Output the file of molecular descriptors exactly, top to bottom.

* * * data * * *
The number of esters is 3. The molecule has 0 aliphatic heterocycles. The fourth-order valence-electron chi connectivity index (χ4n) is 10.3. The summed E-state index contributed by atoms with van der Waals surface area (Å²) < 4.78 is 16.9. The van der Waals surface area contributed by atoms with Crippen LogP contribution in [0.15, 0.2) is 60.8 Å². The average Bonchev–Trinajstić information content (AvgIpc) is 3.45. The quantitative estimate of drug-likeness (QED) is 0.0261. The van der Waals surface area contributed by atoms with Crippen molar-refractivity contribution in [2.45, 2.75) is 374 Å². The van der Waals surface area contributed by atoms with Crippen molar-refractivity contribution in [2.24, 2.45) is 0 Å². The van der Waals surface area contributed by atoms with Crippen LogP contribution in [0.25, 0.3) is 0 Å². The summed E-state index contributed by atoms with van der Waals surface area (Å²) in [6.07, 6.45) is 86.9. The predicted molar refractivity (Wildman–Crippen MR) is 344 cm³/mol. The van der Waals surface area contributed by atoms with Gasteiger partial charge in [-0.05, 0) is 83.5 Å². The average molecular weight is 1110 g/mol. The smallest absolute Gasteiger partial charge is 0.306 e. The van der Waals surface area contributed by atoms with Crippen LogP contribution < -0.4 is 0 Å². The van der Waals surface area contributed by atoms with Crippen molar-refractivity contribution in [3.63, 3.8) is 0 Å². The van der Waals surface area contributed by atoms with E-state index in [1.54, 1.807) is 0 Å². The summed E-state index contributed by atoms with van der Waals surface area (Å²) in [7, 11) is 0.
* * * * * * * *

The number of esters is 3. The molecule has 0 aliphatic heterocycles. The fourth-order valence-electron chi connectivity index (χ4n) is 10.3. The summed E-state index contributed by atoms with van der Waals surface area (Å²) < 4.78 is 16.9. The van der Waals surface area contributed by atoms with Crippen LogP contribution in [0.15, 0.2) is 60.8 Å². The average Bonchev–Trinajstić information content (AvgIpc) is 3.45. The quantitative estimate of drug-likeness (QED) is 0.0261. The van der Waals surface area contributed by atoms with Crippen molar-refractivity contribution in [2.45, 2.75) is 374 Å². The van der Waals surface area contributed by atoms with Crippen molar-refractivity contribution in [2.24, 2.45) is 0 Å². The van der Waals surface area contributed by atoms with Crippen LogP contribution in [0.25, 0.3) is 0 Å². The summed E-state index contributed by atoms with van der Waals surface area (Å²) in [6.07, 6.45) is 86.9. The predicted molar refractivity (Wildman–Crippen MR) is 344 cm³/mol. The van der Waals surface area contributed by atoms with Gasteiger partial charge in [-0.05, 0) is 83.5 Å². The average molecular weight is 1110 g/mol. The smallest absolute Gasteiger partial charge is 0.306 e. The van der Waals surface area contributed by atoms with Crippen LogP contribution < -0.4 is 0 Å². The van der Waals surface area contributed by atoms with Crippen molar-refractivity contribution in [3.63, 3.8) is 0 Å². The van der Waals surface area contributed by atoms with E-state index in [1.54, 1.807) is 0 Å². The summed E-state index contributed by atoms with van der Waals surface area (Å²) in [7, 11) is 0.